A stunning debut that came a little too late in the synthpop boom.
Synthpop reached its commercial peak in the UK in 1981–1982, with bands such as Orchestral Manoeuvres in the Dark, Japan, Ultravox, Soft Cell, Depeche Mode, Yazoo, Eurythmics and even Kraftwerk, hitting the charts. By the end of 1982, these acts had been joined in the charts by synth-based singles from Thomas Dolby, Blancmange, Taco. In the US, synthpop was considered a subgenre of new wave and often described as technopop by the press, the genre became popular due to the cable music channel MTV, which put on heavy rotation style-conscious New Romantic synthpop acts like Duran Duran. "I Ran (So Far Away)" (1982) by A Flock of Seagulls is generally considered the first hit by a British act to enter the Billboard Top Ten as a result of exposure through video.
By 1984, traditional synthpop was declining in popularity, with audience preference moving towards dance music, including the work of acts such as British duos Pet Shop Boys, Erasure and the Communards. Alphaville, formed in early 1982, when lead singer Marian Gold met Bernhard Lloyd at the music project Nelson Community, were one of those unfortunate bands that may have arrived a moment too late to receive the recognition they deserved.
That's a real shame because their debut album is a synthpop masterpiece, the album consists of 10 sharp, melodic tracks not far removed from their early 80s contemporaries. Songs like “Big in Japan”, with its oriental melody and bombastic orchestral hits, “Sounds Like a Melody” and its dazzlingly instrumental outro, “Fallen Angel” with its infectious chorus and the beautiful title track “Forever Young”, were equally worthy of chart attention.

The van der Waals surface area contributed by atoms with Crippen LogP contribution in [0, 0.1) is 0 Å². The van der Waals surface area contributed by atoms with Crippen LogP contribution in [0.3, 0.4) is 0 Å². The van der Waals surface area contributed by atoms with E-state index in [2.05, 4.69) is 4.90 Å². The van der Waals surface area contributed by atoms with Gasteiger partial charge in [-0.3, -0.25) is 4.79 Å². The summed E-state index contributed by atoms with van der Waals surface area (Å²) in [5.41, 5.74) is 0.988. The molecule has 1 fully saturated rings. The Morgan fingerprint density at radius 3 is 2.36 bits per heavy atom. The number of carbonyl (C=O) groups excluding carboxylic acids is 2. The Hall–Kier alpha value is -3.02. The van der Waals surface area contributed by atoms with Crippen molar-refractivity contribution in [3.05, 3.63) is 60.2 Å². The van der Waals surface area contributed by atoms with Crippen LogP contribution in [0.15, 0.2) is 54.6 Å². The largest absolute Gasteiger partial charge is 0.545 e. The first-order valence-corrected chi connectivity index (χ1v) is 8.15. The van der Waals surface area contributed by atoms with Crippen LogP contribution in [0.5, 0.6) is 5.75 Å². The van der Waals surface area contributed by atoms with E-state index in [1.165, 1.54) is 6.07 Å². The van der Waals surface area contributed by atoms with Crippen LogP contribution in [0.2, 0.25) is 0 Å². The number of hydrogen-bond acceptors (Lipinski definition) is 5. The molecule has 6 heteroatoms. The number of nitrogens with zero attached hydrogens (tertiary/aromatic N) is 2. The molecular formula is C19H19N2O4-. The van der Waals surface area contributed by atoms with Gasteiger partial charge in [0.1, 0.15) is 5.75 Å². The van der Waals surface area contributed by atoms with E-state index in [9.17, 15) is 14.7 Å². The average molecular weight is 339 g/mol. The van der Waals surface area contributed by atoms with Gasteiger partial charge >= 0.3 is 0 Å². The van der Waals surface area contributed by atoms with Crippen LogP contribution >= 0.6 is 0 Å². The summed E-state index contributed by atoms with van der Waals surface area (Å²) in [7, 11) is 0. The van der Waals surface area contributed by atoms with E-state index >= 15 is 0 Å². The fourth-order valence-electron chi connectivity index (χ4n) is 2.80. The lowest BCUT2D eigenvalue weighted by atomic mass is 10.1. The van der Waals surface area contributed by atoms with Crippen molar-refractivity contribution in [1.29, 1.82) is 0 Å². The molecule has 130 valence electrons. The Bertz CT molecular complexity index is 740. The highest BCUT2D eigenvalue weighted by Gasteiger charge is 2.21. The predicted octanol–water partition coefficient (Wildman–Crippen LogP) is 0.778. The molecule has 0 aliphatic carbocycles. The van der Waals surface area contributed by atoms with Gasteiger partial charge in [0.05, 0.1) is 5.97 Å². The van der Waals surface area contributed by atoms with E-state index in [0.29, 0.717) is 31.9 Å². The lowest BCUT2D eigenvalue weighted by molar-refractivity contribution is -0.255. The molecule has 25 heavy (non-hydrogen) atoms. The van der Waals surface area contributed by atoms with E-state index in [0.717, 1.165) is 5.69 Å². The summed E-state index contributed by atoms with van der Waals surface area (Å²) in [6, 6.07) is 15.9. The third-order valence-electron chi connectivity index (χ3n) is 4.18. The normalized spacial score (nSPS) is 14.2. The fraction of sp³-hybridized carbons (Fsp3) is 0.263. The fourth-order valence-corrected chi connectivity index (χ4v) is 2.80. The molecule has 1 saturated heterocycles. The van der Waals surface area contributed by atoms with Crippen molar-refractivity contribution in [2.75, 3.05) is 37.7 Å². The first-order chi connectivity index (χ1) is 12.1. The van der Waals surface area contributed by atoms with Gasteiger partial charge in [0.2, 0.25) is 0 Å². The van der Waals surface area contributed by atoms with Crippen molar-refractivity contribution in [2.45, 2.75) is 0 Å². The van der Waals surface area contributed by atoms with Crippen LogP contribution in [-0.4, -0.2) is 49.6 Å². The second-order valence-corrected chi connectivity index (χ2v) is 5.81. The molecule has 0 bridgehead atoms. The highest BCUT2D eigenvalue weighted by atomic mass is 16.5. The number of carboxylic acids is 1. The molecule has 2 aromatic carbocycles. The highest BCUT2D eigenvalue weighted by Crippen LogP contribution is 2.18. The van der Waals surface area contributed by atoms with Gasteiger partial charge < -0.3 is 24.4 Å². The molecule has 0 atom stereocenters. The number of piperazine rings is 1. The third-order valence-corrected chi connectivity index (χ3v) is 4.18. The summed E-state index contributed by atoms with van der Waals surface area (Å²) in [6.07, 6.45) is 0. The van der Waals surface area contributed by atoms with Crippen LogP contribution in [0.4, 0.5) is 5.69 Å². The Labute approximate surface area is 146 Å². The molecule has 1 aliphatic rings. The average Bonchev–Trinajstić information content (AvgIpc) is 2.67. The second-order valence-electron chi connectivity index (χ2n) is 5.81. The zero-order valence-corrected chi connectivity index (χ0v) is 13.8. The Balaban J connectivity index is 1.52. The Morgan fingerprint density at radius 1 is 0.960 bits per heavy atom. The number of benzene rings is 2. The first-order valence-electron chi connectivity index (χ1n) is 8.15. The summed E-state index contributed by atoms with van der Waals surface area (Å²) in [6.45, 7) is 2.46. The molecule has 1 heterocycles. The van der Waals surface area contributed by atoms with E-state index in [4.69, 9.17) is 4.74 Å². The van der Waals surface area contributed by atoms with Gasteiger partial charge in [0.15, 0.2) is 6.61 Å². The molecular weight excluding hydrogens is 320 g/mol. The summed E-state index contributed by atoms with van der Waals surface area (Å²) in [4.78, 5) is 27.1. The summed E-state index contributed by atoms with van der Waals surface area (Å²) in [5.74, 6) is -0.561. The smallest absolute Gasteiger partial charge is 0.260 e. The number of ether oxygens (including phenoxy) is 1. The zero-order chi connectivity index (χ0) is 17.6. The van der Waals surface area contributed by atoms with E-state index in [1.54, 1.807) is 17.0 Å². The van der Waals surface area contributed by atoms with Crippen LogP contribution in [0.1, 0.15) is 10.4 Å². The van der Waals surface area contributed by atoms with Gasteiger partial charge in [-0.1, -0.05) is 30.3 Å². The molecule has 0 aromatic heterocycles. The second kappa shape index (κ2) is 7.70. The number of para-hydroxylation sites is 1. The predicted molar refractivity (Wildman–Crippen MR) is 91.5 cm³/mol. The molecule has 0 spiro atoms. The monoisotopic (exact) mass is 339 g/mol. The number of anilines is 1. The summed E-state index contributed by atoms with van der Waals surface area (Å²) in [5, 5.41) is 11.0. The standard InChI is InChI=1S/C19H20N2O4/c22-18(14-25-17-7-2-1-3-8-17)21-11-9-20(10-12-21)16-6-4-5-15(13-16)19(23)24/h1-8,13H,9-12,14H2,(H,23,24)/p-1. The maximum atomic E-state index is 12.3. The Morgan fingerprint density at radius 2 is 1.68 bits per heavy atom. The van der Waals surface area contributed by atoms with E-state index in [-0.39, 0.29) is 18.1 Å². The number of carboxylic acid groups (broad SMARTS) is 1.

Maybe the album recording process, rushed due to the unexpected success of “Big in Japan”, which was released before the album had finished recording, put pressure on the band. The band had planned to release "Forever Young" as their second single, however, record studio executives requested that the band release an additional song between the two singles, and "Sounds Like a Melody" was written and arranged in just two days. This corporate pressure caused Gold to dislike the song and he refused to play it live for over 15 years.
Despite recording problems, the album received generally positive reviews and fared well in parts of Europe, unfortunately, it failed to make an impact on the UK charts or in the US. The recording company re-released "Forever Young" several times as a single in the hope of it becoming a hit in the United States but did not reach any higher than number 65 on the Hot 100.
Through the years the album gained a cult status among synthpop and new wave lovers, receiving, in 2019, a 35th-anniversary special edition. The package came with two additional CDs, one with original single versions, B-sides and remixes and the other with 16 original demos. There is also a super deluxe edition that includes the new remaster on vinyl and comes with a 24-page vinyl-sized booklet, created by the art director of the original album in close collaboration with the band and contains a variety of rare and unpublished photos, sleeve notes and various other testimonies.